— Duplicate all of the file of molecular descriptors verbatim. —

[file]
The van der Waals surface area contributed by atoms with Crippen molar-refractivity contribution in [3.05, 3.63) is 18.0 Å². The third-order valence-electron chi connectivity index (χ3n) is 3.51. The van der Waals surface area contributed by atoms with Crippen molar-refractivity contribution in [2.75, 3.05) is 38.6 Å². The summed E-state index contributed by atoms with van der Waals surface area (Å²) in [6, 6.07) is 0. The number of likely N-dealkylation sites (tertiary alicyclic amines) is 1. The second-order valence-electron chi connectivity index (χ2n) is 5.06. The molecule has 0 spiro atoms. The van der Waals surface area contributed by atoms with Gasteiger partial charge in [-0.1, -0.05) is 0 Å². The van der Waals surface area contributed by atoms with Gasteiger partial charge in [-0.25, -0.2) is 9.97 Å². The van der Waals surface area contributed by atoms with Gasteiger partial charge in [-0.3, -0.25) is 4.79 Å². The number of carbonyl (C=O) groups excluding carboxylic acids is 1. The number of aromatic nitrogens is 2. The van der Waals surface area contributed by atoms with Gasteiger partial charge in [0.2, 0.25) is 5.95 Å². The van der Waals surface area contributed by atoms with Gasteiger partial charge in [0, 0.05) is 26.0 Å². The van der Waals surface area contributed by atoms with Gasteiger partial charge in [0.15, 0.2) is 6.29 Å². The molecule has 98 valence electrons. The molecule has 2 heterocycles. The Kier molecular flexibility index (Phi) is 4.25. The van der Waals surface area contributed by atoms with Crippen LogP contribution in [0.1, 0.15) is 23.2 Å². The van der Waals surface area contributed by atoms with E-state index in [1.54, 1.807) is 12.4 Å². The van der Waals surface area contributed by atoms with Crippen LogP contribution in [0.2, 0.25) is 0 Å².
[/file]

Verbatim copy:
The van der Waals surface area contributed by atoms with Crippen molar-refractivity contribution in [3.05, 3.63) is 18.0 Å². The third-order valence-electron chi connectivity index (χ3n) is 3.51. The van der Waals surface area contributed by atoms with Crippen molar-refractivity contribution in [2.75, 3.05) is 38.6 Å². The summed E-state index contributed by atoms with van der Waals surface area (Å²) in [6, 6.07) is 0. The number of likely N-dealkylation sites (tertiary alicyclic amines) is 1. The second-order valence-electron chi connectivity index (χ2n) is 5.06. The molecule has 0 spiro atoms. The van der Waals surface area contributed by atoms with Gasteiger partial charge in [-0.1, -0.05) is 0 Å². The van der Waals surface area contributed by atoms with Gasteiger partial charge in [-0.25, -0.2) is 9.97 Å². The van der Waals surface area contributed by atoms with Gasteiger partial charge in [-0.3, -0.25) is 4.79 Å². The number of carbonyl (C=O) groups excluding carboxylic acids is 1. The number of aromatic nitrogens is 2. The van der Waals surface area contributed by atoms with Gasteiger partial charge in [0.2, 0.25) is 5.95 Å². The van der Waals surface area contributed by atoms with Gasteiger partial charge in [0, 0.05) is 26.0 Å². The van der Waals surface area contributed by atoms with Gasteiger partial charge in [0.15, 0.2) is 6.29 Å². The molecule has 98 valence electrons. The molecule has 2 heterocycles. The Kier molecular flexibility index (Phi) is 4.25. The van der Waals surface area contributed by atoms with Crippen LogP contribution in [0.1, 0.15) is 23.2 Å². The van der Waals surface area contributed by atoms with E-state index in [1.54, 1.807) is 12.4 Å². The van der Waals surface area contributed by atoms with Crippen LogP contribution in [0.2, 0.25) is 0 Å².